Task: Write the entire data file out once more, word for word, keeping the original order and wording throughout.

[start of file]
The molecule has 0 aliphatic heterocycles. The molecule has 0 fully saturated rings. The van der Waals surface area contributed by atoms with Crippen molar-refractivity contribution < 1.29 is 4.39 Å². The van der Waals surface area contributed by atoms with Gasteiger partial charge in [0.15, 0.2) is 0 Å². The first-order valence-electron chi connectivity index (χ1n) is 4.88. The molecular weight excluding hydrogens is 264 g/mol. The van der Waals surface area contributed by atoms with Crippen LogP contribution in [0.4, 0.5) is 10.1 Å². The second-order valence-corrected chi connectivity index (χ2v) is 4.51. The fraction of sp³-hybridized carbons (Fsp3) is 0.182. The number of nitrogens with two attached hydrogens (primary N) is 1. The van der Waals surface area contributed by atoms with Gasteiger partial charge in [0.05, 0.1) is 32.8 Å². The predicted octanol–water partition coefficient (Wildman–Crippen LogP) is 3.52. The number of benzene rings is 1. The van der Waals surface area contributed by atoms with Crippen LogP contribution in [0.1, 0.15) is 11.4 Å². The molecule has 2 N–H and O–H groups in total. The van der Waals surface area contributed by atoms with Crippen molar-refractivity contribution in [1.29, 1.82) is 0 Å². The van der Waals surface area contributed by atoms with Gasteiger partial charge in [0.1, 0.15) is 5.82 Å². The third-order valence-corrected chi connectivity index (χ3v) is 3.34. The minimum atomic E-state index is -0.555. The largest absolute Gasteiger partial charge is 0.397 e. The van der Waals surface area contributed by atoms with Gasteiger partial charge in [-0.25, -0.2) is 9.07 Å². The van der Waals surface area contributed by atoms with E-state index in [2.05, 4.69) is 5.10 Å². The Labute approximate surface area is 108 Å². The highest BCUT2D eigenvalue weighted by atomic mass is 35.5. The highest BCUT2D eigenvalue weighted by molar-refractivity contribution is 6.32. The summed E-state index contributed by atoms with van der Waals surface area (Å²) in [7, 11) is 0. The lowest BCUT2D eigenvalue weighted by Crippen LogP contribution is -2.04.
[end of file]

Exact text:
The molecule has 0 aliphatic heterocycles. The molecule has 0 fully saturated rings. The van der Waals surface area contributed by atoms with Crippen molar-refractivity contribution < 1.29 is 4.39 Å². The van der Waals surface area contributed by atoms with Gasteiger partial charge in [0.15, 0.2) is 0 Å². The first-order valence-electron chi connectivity index (χ1n) is 4.88. The molecular weight excluding hydrogens is 264 g/mol. The van der Waals surface area contributed by atoms with Crippen LogP contribution in [0.4, 0.5) is 10.1 Å². The second-order valence-corrected chi connectivity index (χ2v) is 4.51. The fraction of sp³-hybridized carbons (Fsp3) is 0.182. The number of nitrogens with two attached hydrogens (primary N) is 1. The van der Waals surface area contributed by atoms with Gasteiger partial charge in [0.05, 0.1) is 32.8 Å². The predicted octanol–water partition coefficient (Wildman–Crippen LogP) is 3.52. The number of benzene rings is 1. The van der Waals surface area contributed by atoms with Crippen LogP contribution in [0.1, 0.15) is 11.4 Å². The molecule has 2 N–H and O–H groups in total. The van der Waals surface area contributed by atoms with Crippen molar-refractivity contribution in [1.29, 1.82) is 0 Å². The van der Waals surface area contributed by atoms with Gasteiger partial charge in [0.1, 0.15) is 5.82 Å². The third-order valence-corrected chi connectivity index (χ3v) is 3.34. The minimum atomic E-state index is -0.555. The largest absolute Gasteiger partial charge is 0.397 e. The van der Waals surface area contributed by atoms with Gasteiger partial charge in [-0.25, -0.2) is 9.07 Å². The van der Waals surface area contributed by atoms with E-state index in [2.05, 4.69) is 5.10 Å². The Labute approximate surface area is 108 Å². The highest BCUT2D eigenvalue weighted by atomic mass is 35.5. The highest BCUT2D eigenvalue weighted by molar-refractivity contribution is 6.32. The summed E-state index contributed by atoms with van der Waals surface area (Å²) in [7, 11) is 0. The lowest BCUT2D eigenvalue weighted by Crippen LogP contribution is -2.04.